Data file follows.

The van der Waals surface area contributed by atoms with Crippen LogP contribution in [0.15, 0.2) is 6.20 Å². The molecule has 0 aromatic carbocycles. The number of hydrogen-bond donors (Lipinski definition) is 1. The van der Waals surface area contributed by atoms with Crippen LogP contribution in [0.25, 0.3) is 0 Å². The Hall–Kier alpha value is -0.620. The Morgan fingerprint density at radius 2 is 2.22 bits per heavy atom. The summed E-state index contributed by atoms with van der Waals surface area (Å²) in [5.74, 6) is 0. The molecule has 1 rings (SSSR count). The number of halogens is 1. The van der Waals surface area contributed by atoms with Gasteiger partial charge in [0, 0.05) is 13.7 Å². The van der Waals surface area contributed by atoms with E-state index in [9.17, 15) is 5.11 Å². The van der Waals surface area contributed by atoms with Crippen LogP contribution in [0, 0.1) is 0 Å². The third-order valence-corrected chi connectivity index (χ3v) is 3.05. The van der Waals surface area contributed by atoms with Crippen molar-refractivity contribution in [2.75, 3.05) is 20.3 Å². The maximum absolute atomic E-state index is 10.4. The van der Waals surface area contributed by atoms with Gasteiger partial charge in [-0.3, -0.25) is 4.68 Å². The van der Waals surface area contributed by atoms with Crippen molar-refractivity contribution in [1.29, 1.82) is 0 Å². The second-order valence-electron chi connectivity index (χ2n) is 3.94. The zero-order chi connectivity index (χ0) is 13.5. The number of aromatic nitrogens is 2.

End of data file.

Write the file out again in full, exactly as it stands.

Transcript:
The van der Waals surface area contributed by atoms with Crippen LogP contribution in [0.15, 0.2) is 6.20 Å². The molecule has 0 aromatic carbocycles. The number of hydrogen-bond donors (Lipinski definition) is 1. The van der Waals surface area contributed by atoms with Crippen LogP contribution in [0.25, 0.3) is 0 Å². The Hall–Kier alpha value is -0.620. The Morgan fingerprint density at radius 2 is 2.22 bits per heavy atom. The summed E-state index contributed by atoms with van der Waals surface area (Å²) in [5.74, 6) is 0. The molecule has 1 rings (SSSR count). The number of halogens is 1. The van der Waals surface area contributed by atoms with Gasteiger partial charge in [0, 0.05) is 13.7 Å². The van der Waals surface area contributed by atoms with E-state index in [9.17, 15) is 5.11 Å². The van der Waals surface area contributed by atoms with Crippen LogP contribution in [0, 0.1) is 0 Å². The third-order valence-corrected chi connectivity index (χ3v) is 3.05. The van der Waals surface area contributed by atoms with Crippen molar-refractivity contribution in [2.75, 3.05) is 20.3 Å². The maximum absolute atomic E-state index is 10.4. The van der Waals surface area contributed by atoms with Gasteiger partial charge in [-0.3, -0.25) is 4.68 Å². The van der Waals surface area contributed by atoms with Crippen molar-refractivity contribution in [1.29, 1.82) is 0 Å². The second-order valence-electron chi connectivity index (χ2n) is 3.94. The zero-order chi connectivity index (χ0) is 13.5. The number of aromatic nitrogens is 2.